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While praying this morning for someone who is newly diagnosed with stage four metastatic cancer, I realized I no longer think about what I might do if it was me. Instead, I try just to be present, to listen and to accept the decisions the person who has cancer is making.

This particular person was on my mind as I prayed St. Francis’ prayer his morning, and the words that jumped out at me were, “where there is sadness, joy.”

How can I speak joy into the sadness of this person’s life? I hear the anxiety in his wife’s voice and think of the pain he is experiencing; I feel their sadness.

And yet, as I talk with this couple, I notice little sparks of light at the edges of the darkness. A joke about how he is the cook in their relationship so being in the hospital is rescuing them from her cooking. Or how lucky they are to live near a national cancer institute so he can be assured of the most up-to-date treatment. Gratitude and joy creep in, even in the darkest moments

St Ignatius prayed, “Take, Lord, receive, all my liberty…give me only your love and your grace; that is enough for me.”

It is a prayer of surrender, of letting go.

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A cancer diagnosis can be one of those moments in life when leaning into God may be the only thing we can do. Even if we put our bodies at the mercy of medical professionals, our spirits belong to God.

Both St. Francis and St. Ignatius—and others who have come to this place of understanding their complete dependence on God—know that God is truly all we need. Letting go of our desire for control and our illusions that we actually have control is the path to peace.

Cancer comes out of the blue. It can be life-changing and even life-destroying. Like all challenges in life, though, it can be the gift that leads us to true peace, freedom and even joy.

No matter the darkness that might invade my life, I hope I react with trust and hope.

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Unconventional grief

In Chapter four of A Resurrection Shaped Life, “Mending Loss and Sorrow,” Jake Owensby introduced me to the term “unconventional grief.”

            “Unconventional grief occurs when the person we’ve lost is still right in front of us. A loved one may drift into dementia or sink into addiction. A person we once knew can be spirited away from us by brain injury of mental illness. The one we love is gone. And still sits at the Thanksgiving table. This kind of sorrow is not the same as anticipating someone’s death…unconventional grief involves continuing to live with a person who has become a stranger or to whom you are now a stranger” (Page 56).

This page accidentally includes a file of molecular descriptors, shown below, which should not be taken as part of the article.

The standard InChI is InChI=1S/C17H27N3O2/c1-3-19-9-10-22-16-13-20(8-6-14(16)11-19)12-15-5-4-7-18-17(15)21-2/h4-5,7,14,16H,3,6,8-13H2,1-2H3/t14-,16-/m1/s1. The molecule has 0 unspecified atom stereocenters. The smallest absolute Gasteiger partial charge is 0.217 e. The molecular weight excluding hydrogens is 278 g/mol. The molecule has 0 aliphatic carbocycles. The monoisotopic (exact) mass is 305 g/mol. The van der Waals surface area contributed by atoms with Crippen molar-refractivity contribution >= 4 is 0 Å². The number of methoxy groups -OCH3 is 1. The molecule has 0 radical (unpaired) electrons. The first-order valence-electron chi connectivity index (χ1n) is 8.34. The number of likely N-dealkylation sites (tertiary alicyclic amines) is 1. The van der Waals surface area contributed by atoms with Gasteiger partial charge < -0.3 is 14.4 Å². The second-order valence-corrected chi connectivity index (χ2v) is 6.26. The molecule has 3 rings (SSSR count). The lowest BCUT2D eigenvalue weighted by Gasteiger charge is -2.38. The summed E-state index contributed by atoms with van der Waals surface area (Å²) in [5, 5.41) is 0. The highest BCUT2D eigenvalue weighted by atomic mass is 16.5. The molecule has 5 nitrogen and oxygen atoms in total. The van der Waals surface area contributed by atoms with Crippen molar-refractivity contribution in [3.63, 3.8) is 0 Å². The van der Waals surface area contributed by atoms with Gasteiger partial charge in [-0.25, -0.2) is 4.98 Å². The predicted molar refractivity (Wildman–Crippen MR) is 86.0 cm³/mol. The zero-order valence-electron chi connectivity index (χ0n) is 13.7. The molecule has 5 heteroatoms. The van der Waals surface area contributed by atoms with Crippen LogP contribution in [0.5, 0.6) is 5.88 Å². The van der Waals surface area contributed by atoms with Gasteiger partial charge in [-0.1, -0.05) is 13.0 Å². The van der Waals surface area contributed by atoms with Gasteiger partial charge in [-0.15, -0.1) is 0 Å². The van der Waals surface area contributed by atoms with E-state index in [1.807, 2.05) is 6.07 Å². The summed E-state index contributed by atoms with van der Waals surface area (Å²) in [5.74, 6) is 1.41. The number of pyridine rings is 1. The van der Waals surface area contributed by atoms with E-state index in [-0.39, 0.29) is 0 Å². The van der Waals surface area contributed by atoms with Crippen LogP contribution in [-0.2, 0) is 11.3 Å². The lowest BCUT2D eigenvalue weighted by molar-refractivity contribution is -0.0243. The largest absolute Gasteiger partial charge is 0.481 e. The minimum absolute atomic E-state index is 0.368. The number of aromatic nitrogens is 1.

I was familiar with the concept.

In 2002, my friend Jim did something completely out of character. “Who are you and what have you done with Jim?” I asked and then added, “You must have a brain tumor.” He blamed his action on being tired, but I was not convinced.

Jim was a man of routine. He was predictable, dependable.

So when he acted oddly on that day in 2002, I knew something was wrong.

And from then on, he began to act out of character more frequently—until he eventually became a new person whose life looked significantly different from his old life. His old routines were replaced by things that had once held no interest for him.

One day, I compiled a list with two columns—Old Jim and New Jim—to show him how he had changed. He looked at the sheet of paper and agreed he did not do things he had once done but could not seem to understand why it was an issue. It was as if his brain could not process the information.

And he refused to see a doctor.

By 2006, Old Jim was pretty much gone, and I was left with New Jim. And although the loss was real, I did not know how to grieve it.

Five years later, Jim was diagnosed with glioblastoma—brain cancer.